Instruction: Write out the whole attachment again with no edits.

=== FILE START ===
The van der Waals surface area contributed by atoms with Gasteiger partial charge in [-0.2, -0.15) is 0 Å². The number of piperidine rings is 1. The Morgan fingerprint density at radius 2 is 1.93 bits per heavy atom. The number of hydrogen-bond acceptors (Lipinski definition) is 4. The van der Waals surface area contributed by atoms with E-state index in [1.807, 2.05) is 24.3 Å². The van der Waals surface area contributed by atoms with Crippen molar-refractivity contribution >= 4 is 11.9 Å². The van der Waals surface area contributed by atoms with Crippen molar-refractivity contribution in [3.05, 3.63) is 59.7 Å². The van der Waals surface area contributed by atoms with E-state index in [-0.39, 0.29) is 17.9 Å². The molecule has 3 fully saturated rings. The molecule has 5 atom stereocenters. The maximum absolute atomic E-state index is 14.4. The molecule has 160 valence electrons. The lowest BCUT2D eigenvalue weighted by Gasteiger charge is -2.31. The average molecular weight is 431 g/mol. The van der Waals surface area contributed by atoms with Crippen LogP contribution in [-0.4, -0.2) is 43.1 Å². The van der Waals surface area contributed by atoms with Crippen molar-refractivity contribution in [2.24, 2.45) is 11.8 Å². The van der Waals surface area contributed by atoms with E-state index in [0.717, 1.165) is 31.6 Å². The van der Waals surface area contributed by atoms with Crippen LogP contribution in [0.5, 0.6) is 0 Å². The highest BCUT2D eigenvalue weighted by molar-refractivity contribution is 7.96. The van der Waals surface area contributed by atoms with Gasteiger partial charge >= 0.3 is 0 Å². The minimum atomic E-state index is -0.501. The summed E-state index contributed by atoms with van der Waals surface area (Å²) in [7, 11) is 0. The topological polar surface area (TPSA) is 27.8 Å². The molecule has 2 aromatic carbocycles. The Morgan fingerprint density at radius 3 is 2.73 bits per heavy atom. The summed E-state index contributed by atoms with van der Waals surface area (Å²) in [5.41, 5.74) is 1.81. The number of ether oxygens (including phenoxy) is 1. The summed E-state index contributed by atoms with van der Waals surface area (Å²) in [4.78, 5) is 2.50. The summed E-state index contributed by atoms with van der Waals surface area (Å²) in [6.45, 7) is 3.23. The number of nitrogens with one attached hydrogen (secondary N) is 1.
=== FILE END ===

The van der Waals surface area contributed by atoms with Gasteiger partial charge in [-0.2, -0.15) is 0 Å². The number of piperidine rings is 1. The Morgan fingerprint density at radius 2 is 1.93 bits per heavy atom. The number of hydrogen-bond acceptors (Lipinski definition) is 4. The van der Waals surface area contributed by atoms with E-state index in [1.807, 2.05) is 24.3 Å². The van der Waals surface area contributed by atoms with Crippen molar-refractivity contribution >= 4 is 11.9 Å². The van der Waals surface area contributed by atoms with Crippen molar-refractivity contribution in [3.05, 3.63) is 59.7 Å². The van der Waals surface area contributed by atoms with E-state index in [-0.39, 0.29) is 17.9 Å². The molecule has 3 fully saturated rings. The molecule has 5 atom stereocenters. The maximum absolute atomic E-state index is 14.4. The molecule has 160 valence electrons. The lowest BCUT2D eigenvalue weighted by Gasteiger charge is -2.31. The average molecular weight is 431 g/mol. The van der Waals surface area contributed by atoms with Crippen LogP contribution in [-0.4, -0.2) is 43.1 Å². The van der Waals surface area contributed by atoms with Crippen molar-refractivity contribution in [2.24, 2.45) is 11.8 Å². The van der Waals surface area contributed by atoms with E-state index in [0.717, 1.165) is 31.6 Å². The van der Waals surface area contributed by atoms with Crippen LogP contribution in [0.5, 0.6) is 0 Å². The highest BCUT2D eigenvalue weighted by molar-refractivity contribution is 7.96. The van der Waals surface area contributed by atoms with Gasteiger partial charge >= 0.3 is 0 Å². The minimum atomic E-state index is -0.501. The summed E-state index contributed by atoms with van der Waals surface area (Å²) in [7, 11) is 0. The topological polar surface area (TPSA) is 27.8 Å². The molecule has 2 aromatic carbocycles. The Morgan fingerprint density at radius 3 is 2.73 bits per heavy atom. The summed E-state index contributed by atoms with van der Waals surface area (Å²) in [5.41, 5.74) is 1.81. The number of ether oxygens (including phenoxy) is 1. The summed E-state index contributed by atoms with van der Waals surface area (Å²) in [4.78, 5) is 2.50. The summed E-state index contributed by atoms with van der Waals surface area (Å²) in [6.45, 7) is 3.23. The number of nitrogens with one attached hydrogen (secondary N) is 1.